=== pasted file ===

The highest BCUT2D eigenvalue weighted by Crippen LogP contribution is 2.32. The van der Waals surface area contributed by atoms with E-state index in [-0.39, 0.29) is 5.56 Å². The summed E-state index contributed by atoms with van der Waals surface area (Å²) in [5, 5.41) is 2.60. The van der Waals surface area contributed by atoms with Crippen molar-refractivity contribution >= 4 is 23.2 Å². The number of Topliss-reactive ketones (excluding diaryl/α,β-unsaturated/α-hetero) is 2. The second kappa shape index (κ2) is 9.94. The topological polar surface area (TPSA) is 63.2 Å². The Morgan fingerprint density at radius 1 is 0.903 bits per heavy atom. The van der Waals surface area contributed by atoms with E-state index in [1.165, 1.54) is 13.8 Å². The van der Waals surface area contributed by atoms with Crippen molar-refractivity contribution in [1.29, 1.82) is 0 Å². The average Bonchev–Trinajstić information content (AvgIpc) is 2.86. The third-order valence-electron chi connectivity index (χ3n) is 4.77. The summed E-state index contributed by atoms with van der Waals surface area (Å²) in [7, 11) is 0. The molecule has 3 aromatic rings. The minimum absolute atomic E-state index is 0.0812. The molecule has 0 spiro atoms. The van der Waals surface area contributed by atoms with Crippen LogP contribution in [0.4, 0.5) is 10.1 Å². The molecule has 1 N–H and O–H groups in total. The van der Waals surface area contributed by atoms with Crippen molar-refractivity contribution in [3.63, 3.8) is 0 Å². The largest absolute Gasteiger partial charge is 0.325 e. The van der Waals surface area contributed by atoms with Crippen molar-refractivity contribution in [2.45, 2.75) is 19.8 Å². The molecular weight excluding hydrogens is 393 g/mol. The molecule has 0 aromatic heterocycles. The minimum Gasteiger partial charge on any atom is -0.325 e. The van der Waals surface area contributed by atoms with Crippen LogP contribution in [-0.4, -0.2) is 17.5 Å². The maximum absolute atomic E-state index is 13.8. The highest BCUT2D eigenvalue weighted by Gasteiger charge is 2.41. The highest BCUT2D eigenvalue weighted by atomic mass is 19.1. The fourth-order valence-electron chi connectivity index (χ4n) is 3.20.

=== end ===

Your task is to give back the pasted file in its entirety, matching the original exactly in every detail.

The highest BCUT2D eigenvalue weighted by Crippen LogP contribution is 2.32. The van der Waals surface area contributed by atoms with E-state index in [-0.39, 0.29) is 5.56 Å². The summed E-state index contributed by atoms with van der Waals surface area (Å²) in [5, 5.41) is 2.60. The van der Waals surface area contributed by atoms with Crippen molar-refractivity contribution >= 4 is 23.2 Å². The number of Topliss-reactive ketones (excluding diaryl/α,β-unsaturated/α-hetero) is 2. The second kappa shape index (κ2) is 9.94. The topological polar surface area (TPSA) is 63.2 Å². The Morgan fingerprint density at radius 1 is 0.903 bits per heavy atom. The van der Waals surface area contributed by atoms with E-state index in [1.165, 1.54) is 13.8 Å². The van der Waals surface area contributed by atoms with Crippen molar-refractivity contribution in [1.29, 1.82) is 0 Å². The average Bonchev–Trinajstić information content (AvgIpc) is 2.86. The third-order valence-electron chi connectivity index (χ3n) is 4.77. The summed E-state index contributed by atoms with van der Waals surface area (Å²) in [7, 11) is 0. The molecule has 3 aromatic rings. The minimum absolute atomic E-state index is 0.0812. The molecule has 0 spiro atoms. The van der Waals surface area contributed by atoms with Crippen LogP contribution in [0.4, 0.5) is 10.1 Å². The molecule has 1 N–H and O–H groups in total. The van der Waals surface area contributed by atoms with Crippen molar-refractivity contribution in [3.63, 3.8) is 0 Å². The largest absolute Gasteiger partial charge is 0.325 e. The van der Waals surface area contributed by atoms with Crippen molar-refractivity contribution in [2.45, 2.75) is 19.8 Å². The molecular weight excluding hydrogens is 393 g/mol. The molecule has 0 aromatic heterocycles. The minimum Gasteiger partial charge on any atom is -0.325 e. The van der Waals surface area contributed by atoms with Crippen LogP contribution in [-0.4, -0.2) is 17.5 Å². The maximum absolute atomic E-state index is 13.8. The highest BCUT2D eigenvalue weighted by Gasteiger charge is 2.41. The highest BCUT2D eigenvalue weighted by atomic mass is 19.1. The fourth-order valence-electron chi connectivity index (χ4n) is 3.20.